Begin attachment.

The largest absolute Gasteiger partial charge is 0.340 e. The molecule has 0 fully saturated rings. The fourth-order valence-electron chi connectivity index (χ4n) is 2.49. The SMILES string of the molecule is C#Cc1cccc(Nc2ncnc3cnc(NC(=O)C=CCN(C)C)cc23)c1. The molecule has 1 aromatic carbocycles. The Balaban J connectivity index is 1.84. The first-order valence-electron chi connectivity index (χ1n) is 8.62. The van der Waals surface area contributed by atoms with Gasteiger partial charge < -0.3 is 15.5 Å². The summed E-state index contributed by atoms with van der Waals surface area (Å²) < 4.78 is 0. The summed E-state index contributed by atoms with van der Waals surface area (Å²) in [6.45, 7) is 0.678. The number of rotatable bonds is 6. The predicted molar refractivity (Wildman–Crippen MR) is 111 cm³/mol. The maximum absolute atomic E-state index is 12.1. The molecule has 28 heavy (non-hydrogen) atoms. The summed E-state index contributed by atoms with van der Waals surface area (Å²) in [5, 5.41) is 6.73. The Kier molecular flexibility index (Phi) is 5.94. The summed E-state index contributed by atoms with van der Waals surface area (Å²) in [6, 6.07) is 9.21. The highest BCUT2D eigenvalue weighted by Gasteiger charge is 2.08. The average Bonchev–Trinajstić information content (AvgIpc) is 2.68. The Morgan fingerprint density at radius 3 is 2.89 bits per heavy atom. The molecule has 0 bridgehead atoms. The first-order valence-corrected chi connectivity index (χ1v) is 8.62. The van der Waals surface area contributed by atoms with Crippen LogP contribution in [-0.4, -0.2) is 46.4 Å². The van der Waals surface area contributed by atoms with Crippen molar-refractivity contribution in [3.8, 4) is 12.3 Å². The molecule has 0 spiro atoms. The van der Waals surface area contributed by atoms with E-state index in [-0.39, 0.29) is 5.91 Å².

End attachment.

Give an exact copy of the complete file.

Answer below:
The largest absolute Gasteiger partial charge is 0.340 e. The molecule has 0 fully saturated rings. The fourth-order valence-electron chi connectivity index (χ4n) is 2.49. The SMILES string of the molecule is C#Cc1cccc(Nc2ncnc3cnc(NC(=O)C=CCN(C)C)cc23)c1. The molecule has 1 aromatic carbocycles. The Balaban J connectivity index is 1.84. The first-order valence-electron chi connectivity index (χ1n) is 8.62. The van der Waals surface area contributed by atoms with Gasteiger partial charge < -0.3 is 15.5 Å². The summed E-state index contributed by atoms with van der Waals surface area (Å²) < 4.78 is 0. The summed E-state index contributed by atoms with van der Waals surface area (Å²) in [6.45, 7) is 0.678. The number of rotatable bonds is 6. The predicted molar refractivity (Wildman–Crippen MR) is 111 cm³/mol. The maximum absolute atomic E-state index is 12.1. The molecule has 28 heavy (non-hydrogen) atoms. The summed E-state index contributed by atoms with van der Waals surface area (Å²) in [5, 5.41) is 6.73. The Kier molecular flexibility index (Phi) is 5.94. The summed E-state index contributed by atoms with van der Waals surface area (Å²) in [6, 6.07) is 9.21. The highest BCUT2D eigenvalue weighted by Gasteiger charge is 2.08. The average Bonchev–Trinajstić information content (AvgIpc) is 2.68. The Morgan fingerprint density at radius 3 is 2.89 bits per heavy atom. The molecule has 0 bridgehead atoms. The first-order valence-corrected chi connectivity index (χ1v) is 8.62. The van der Waals surface area contributed by atoms with Crippen LogP contribution in [-0.4, -0.2) is 46.4 Å². The van der Waals surface area contributed by atoms with Crippen molar-refractivity contribution in [3.8, 4) is 12.3 Å². The molecule has 0 spiro atoms. The van der Waals surface area contributed by atoms with E-state index in [-0.39, 0.29) is 5.91 Å².